But these golden nuggets about Fitzgerald’s radical politics didn’t grip me quite like the beautiful glowing Azur of Raoul Dufy’s cover, a sweeping impressionistic vista of Nice, France, painted in 1926 from on high, from Castle Hill, with the city’s famous Promenade des Anglais curving around the Mediterranean’s Baie des Anges (Bay of Angels), disappearing into the distance at Cannes. There were palm trees and people, carriages and boats, sea and a yellowed-domed Casino (before it and its pier burned down)—an allure and romance that Dufy makes throb with his delicate brush. Some involuntarily memory had suddenly been activated in my brain. I wanted to go there, desperately, to Nice, wanted to enter this shifting scene, feel its energy, absorb people by the sea, remembering how, long ago, in the early 1980s, on a backpacking vacation, I’d once strolled down the Promenade des Anglais. Now, I needed to return, had to return.
Miraculously, two months later, in August, in the height of summer, fully vaccinated, I was there again, back on a Promenade des Anglais flocked with people and boiling hot. I was walking along what must be one of Europe’s greatest public spaces, stretching four miles from Quai des États-Unis (United States Quai) to Nice Airport, hugging a coastline and a sea the colors that Dufy’s paint hadn’t exaggerated. It was as if the sun were burning away people’s fears, cleansing the air of virus, lulling everybody, perhaps, into a false sense of collective security. All of us were mingling along the vast promenade that rich English Victorians had constructed.
Since the late eighteenth-century, aristocratic Brits had been coming to Nice, chasing the sun in winter; and in 1820 some proposed paving a walkway along its Mediterranean seafront. The Holy Trinity Anglican Church, headed by Reverend Lewis Way, coughed up funds, and by 1860 the magnificent iconic promenade bore the name of its Anglo benefactors. In recent years, walkway space has increased, getting widened at the expense of traffic flows; dedicated bike lanes have also been put in place, to the degree that, now, “La Prom” brings together every walk of life—buskers and ramblers, flâneurs and artists, roller-skaters and baby-strollers, wide-eyed tourists and seasoned locals, old and young alike—all moving and chatting, sitting and playing in a giant open-air democracy by the sea. It felt like uninterrupted liberty to move, to linger, to simply sit on one the promenade’s many fixed chairs and people watch, confirming William H. Whyte’s homily about urban life: that the most fascinating thing for people in public is to observe other people in public.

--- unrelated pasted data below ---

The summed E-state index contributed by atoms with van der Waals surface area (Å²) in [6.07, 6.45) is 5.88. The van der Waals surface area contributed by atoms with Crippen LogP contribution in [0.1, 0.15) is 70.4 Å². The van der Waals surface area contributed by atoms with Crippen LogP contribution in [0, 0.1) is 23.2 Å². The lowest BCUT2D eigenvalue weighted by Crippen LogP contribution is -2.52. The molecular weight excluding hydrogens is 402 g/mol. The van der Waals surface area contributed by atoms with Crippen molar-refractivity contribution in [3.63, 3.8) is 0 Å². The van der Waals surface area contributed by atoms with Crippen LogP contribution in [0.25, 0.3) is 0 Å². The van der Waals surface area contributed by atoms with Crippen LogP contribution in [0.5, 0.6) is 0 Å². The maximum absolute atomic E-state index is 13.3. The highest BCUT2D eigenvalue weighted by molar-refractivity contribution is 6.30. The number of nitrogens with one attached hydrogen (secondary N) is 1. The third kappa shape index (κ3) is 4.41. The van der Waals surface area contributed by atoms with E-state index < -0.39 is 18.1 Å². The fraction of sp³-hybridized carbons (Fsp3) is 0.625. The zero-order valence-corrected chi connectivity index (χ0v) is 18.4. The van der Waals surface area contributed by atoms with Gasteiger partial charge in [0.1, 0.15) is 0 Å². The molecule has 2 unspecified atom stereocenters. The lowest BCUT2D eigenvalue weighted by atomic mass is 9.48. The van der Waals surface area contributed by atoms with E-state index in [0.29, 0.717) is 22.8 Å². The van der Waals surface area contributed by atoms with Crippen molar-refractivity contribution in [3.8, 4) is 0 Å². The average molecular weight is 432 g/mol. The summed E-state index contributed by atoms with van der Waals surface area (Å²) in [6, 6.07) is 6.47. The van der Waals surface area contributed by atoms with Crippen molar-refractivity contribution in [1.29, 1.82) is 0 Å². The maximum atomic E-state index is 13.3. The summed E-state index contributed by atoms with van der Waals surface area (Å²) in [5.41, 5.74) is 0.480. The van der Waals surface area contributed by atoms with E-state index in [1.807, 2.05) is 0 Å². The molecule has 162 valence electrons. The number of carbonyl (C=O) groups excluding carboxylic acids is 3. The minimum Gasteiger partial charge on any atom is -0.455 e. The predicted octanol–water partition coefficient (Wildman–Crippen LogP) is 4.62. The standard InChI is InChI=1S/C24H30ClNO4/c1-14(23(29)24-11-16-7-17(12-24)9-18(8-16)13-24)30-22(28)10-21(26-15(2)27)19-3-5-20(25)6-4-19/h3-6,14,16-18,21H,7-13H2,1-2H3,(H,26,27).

To suck in its balmy, salty air, to imbibe its crowded vibe, was to photosynthesize amid an ocean of people. Strolling along, I felt like a character from Edgar Allan Poe, from his Man of the Crowd—although I was pretty sure this sensibility wasn’t exclusive to me nor to men alone. We were all somehow “People of the Crowd.” “For some months I had been ill in health,” Poe had his protagonist tell us, “but was now convalescent.” For some months, we’d all been ill in health, and now, here, the lucky ones, were convalescing together, trying to recover from an illness that had shaken us to our existential core, that still might shake us to the core.
“Merely to breathe was enjoyment,” Poe’s hero says. “I felt a calm but inquisitive interest in everything.” Again, I knew what he meant, think a lot of others on the Promenade des Anglais knew what he meant, too. “Dense and continuous tides of population were rushing past…and the tumultuous sea of human heads filled me with a delicious novelty of emotion.” Soon, our man of the crowd contemplates, as I contemplated, “with minute interest the innumerable varieties of figure, dress, air, gait, visage, and expression of countenance.” We were all “refusing to be alone,” as Poe might have said. Maybe we were men and women yearning to be close to the madding crowd, dreaming of becoming part of it.
In Vieux Nice—the city’s old town—throngs of people jostled one another, and energy levels were just as high as densities. In confined spaces, like lining up for ice cream at Gelateria Azzurro, along the narrow rue Sainte-Réparate, or grocery shopping at Cours Saleya’s daily market, mask-wearing became more common. On these occasions, it’s easy to understand why crowds and city streets have so kindled the French literary imagination, becoming as much part and parcel of the French vie quotidienne as baguettes and red wine. In “Crowds” (Les Foules), from Le spleen de Paris (1862), Baudelaire said “a singular intoxication” awaits everyone who knows how “to take a bath in the multitude.” Himself an avid admirer (and translator) of Edgar Allan Poe, Baudelaire likens this experience to a “universal communion,” to a profane joy, the “feverish pleasure” of people discovering one another on a packed street. True enough. On the other hand, might we wonder whether Baudelaire’s ideal of losing oneself in the crowd requires, under COVID, a more cautious reading: mightn’t intoxication now be deadly, a feverish pleasure that poses grave dangers of losing yourself forever?